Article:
Prevention practitioners are looking for ways to expand prevention to the community level of the social ecological model. One way to do that is through exploring and implementing situational prevention strategies. A new report, available to download on our website, provides prevention practitioners a framework for situational prevention in practice on college campuses.
Enhancing Campus Sexual Assault Prevention Efforts Through Situational Interventions explores theories, methodology, and examples of situational prevention efforts to reduce sexual violence on college campuses. Situational prevention looks at environments, both physical and social, that contribute to or protect against violence, and then uses a combination of public health, criminology, and social justice frameworks to alter those environments for sexual violence prevention.
Read the report here, and register for the PreventConnect web conference with the authors of the report here. A recording of the web conference will be available online here after the web conference has concluded.
Two recent research articles shed light on the ways gender equity protects against sexual violence, both on an individual-level and at community- and societal-levels.
Male Adolescents’ Gender Attitudes and Violence: Implications for Youth Violence Prevention finds that young men who report more gender equitable attitudes, like not needing to hit another guy to get respect, are less likely to report engaging in multiple acts of violence, including dating violence. This study also finds that witnessing peers engaging in harmful or violent behaviors increases adolescent boys’ likelihood of engaging in violence themselves. Violence prevention programs outside the United States have been using a gender transformative approach and achieving success with reducing violence, and this study highlights the need for violence prevention in the U.S. to address gender equity and provide opportunities for young and adolescent boys to engage with gender transformative content.
Individual attitudes about gender equity affect violence, as do broader community- and societal-level structures. Researchers from the Centers for Disease Control and Prevention analyzed state-level gender inequality and sexual violence rates across the United States. Gender inequality is measured by the Gender Inequality Index (GII), which examines community-level indicators of gender inequality such as labor participation, adolescent birth rate, and female representation in elected offices. The study analyzes each state’s GII with state-level sexual violence data from the 2012 NISVS.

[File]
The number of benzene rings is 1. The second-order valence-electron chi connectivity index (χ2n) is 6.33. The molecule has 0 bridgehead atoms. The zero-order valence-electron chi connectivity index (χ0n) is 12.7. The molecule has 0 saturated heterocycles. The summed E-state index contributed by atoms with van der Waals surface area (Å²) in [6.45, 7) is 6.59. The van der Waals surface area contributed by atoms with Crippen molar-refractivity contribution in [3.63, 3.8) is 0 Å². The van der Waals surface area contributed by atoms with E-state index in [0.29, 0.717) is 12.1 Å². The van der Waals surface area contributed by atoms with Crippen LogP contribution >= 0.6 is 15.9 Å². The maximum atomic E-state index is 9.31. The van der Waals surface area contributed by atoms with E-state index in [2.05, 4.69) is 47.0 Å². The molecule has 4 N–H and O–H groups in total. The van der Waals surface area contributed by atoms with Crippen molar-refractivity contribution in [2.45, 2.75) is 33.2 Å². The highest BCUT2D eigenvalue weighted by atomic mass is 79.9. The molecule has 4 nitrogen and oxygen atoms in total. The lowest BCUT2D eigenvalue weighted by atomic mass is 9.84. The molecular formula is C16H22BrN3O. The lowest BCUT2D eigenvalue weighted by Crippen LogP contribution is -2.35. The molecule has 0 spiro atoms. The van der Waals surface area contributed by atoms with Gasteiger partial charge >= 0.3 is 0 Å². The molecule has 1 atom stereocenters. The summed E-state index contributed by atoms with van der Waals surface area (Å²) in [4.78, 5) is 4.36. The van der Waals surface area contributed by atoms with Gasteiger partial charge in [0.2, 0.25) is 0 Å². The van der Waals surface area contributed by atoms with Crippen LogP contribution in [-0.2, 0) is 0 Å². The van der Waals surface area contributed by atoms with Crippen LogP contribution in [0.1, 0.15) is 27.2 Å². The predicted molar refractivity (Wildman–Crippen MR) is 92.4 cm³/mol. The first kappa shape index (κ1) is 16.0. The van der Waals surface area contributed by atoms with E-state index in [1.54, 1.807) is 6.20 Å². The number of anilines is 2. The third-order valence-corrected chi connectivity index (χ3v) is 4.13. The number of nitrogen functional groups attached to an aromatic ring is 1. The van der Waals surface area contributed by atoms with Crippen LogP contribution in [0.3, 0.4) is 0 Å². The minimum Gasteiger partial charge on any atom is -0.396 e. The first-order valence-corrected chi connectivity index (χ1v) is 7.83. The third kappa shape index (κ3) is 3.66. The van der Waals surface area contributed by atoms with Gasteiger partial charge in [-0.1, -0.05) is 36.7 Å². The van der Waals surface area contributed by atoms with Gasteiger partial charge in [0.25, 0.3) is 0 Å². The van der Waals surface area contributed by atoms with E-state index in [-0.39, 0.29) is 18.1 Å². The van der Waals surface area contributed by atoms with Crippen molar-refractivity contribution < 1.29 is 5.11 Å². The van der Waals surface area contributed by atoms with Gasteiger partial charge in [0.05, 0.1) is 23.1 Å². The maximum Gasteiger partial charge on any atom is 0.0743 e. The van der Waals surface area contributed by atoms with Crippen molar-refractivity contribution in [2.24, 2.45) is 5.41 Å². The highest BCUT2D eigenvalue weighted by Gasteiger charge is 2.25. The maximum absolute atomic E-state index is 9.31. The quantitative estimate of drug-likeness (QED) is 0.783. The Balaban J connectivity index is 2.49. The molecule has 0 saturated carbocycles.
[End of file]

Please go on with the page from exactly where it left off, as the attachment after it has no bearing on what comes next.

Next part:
Overall, states with higher gender inequality (unequal labor participation, higher adolescent birth rate, and less female representation in elected offices) also had higher prevalences of completed or attempted rape using physical force among women. However, states that had lower levels of gender inequality (more equal labor participation, lower adolescent birth rate, and more female representation in elected offices) had higher levels of non-contact unwanted sexual experiences, like verbal sexual harassment. This mimics the “Nordic paradox,” but studies have also found that while initial backlash to gender equity increases rates of sexual violence, this is short lived and gender equality decreases sexual violence in the long-run.
Both of these research articles have important implications for prevention. First, it highlights the need for prevention programs to focus on gender equity across the social ecological model. Promoting gender equitable attitudes at the individual level and promoting gender equitable norms at the societal level will have great impacts for preventing violence. Prevention practitioners should also be aware of potential complications and be prepared to address them. In the research on adolescent boys and gender equitable attitudes, study authors found that there was no affect on homophobic teasing, meaning that this harmful behavior has been so normalized that despite some adolescents having gender equitable attitudes, the risk of perpetrating or continuing to perpetrate bullying against LGBTQ+ people remained. Prevention practitioners should be aware not only of backlash to gender equity, but also know what harmful norms are already entrenched in a community and address and change those explicitly, too. This also ties to the need for sexual and intimate partner violence prevention programs to connect with other forms of violence, like youth violence, bullying, and homophobic violence, to maximize impact of prevention across many forms of harm.